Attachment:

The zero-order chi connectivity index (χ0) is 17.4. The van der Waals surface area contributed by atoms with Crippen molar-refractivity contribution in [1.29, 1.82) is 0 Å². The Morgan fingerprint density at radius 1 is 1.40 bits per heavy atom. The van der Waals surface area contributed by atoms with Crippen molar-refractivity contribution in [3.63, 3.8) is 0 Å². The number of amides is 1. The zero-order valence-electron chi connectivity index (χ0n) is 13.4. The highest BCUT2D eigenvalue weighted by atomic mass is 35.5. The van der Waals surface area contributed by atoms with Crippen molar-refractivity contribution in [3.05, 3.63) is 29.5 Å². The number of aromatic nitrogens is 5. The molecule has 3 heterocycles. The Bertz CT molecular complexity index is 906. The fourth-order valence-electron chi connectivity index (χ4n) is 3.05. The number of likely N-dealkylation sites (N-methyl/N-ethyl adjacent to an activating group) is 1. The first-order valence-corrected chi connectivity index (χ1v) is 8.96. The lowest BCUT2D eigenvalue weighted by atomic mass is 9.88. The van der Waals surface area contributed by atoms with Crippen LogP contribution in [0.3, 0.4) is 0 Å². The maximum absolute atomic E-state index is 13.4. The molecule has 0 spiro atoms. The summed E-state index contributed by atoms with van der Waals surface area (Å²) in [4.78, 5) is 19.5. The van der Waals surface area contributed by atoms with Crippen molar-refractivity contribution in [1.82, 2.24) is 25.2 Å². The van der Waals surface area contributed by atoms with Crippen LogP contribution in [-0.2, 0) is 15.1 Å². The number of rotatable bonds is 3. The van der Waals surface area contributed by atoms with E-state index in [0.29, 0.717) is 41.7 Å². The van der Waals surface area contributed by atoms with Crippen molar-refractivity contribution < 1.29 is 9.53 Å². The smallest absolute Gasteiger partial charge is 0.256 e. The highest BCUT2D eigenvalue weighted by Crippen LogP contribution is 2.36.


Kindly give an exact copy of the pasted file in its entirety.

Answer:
The zero-order chi connectivity index (χ0) is 17.4. The van der Waals surface area contributed by atoms with Crippen molar-refractivity contribution in [1.29, 1.82) is 0 Å². The Morgan fingerprint density at radius 1 is 1.40 bits per heavy atom. The van der Waals surface area contributed by atoms with Crippen molar-refractivity contribution in [3.63, 3.8) is 0 Å². The number of amides is 1. The zero-order valence-electron chi connectivity index (χ0n) is 13.4. The highest BCUT2D eigenvalue weighted by atomic mass is 35.5. The van der Waals surface area contributed by atoms with Crippen molar-refractivity contribution in [3.05, 3.63) is 29.5 Å². The number of aromatic nitrogens is 5. The molecule has 3 heterocycles. The Bertz CT molecular complexity index is 906. The fourth-order valence-electron chi connectivity index (χ4n) is 3.05. The number of likely N-dealkylation sites (N-methyl/N-ethyl adjacent to an activating group) is 1. The first-order valence-corrected chi connectivity index (χ1v) is 8.96. The lowest BCUT2D eigenvalue weighted by atomic mass is 9.88. The van der Waals surface area contributed by atoms with Crippen LogP contribution in [0.3, 0.4) is 0 Å². The maximum absolute atomic E-state index is 13.4. The molecule has 0 spiro atoms. The summed E-state index contributed by atoms with van der Waals surface area (Å²) in [4.78, 5) is 19.5. The van der Waals surface area contributed by atoms with Crippen molar-refractivity contribution in [1.82, 2.24) is 25.2 Å². The van der Waals surface area contributed by atoms with Crippen LogP contribution in [-0.2, 0) is 15.1 Å². The number of rotatable bonds is 3. The van der Waals surface area contributed by atoms with E-state index in [0.29, 0.717) is 41.7 Å². The van der Waals surface area contributed by atoms with Crippen molar-refractivity contribution < 1.29 is 9.53 Å². The smallest absolute Gasteiger partial charge is 0.256 e. The highest BCUT2D eigenvalue weighted by Crippen LogP contribution is 2.36.